Above we have a young Alfred Hitchcock on the set of Blackmail (1929), conducting a rather naughty sound test with actress Anny Ondra (1929).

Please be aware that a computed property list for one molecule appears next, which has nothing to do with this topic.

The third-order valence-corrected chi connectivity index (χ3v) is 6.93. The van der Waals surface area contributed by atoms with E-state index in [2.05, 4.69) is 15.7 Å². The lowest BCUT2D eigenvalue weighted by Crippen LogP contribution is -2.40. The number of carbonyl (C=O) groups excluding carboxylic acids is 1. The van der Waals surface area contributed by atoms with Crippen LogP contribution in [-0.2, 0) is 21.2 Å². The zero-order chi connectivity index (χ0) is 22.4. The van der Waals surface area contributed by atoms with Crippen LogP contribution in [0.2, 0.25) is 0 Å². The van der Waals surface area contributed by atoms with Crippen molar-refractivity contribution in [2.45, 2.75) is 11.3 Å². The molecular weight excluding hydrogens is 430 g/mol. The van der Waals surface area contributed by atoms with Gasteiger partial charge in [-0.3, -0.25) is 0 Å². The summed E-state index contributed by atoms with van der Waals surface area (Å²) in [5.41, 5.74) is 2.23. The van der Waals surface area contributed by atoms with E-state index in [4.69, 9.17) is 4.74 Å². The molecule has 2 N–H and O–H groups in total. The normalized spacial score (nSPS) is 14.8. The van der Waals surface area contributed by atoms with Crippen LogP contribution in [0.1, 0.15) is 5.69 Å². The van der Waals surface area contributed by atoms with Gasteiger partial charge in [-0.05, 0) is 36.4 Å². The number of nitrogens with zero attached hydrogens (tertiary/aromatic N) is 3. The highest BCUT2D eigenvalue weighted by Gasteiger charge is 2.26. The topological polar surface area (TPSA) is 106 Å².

In case you don’t know the backstory, Blackmail was originally meant to be a silent film. However, with talkies becoming the rage, Hitchcock decided mid-stream to make the film a talkie. That decision didn’t come without its own problems. Anny Ondra, a Czech actress, spoke English with a heavy accent and couldn’t pass as a Londoner in the film. So Hitchcock performed some cinema magic and had English actress Joan Barry dub Ondra’s lines. In those days, dubbing couldn’t take place in post-production. It all had to happen in real-time. Thus, as the camera rolled, Barry stood outside the frame and spoke the dialogue into a microphone, while Ondra pantomimed the words. Throughout, Hitchcock directed Ondra while listening to Barry through a pair of headphones.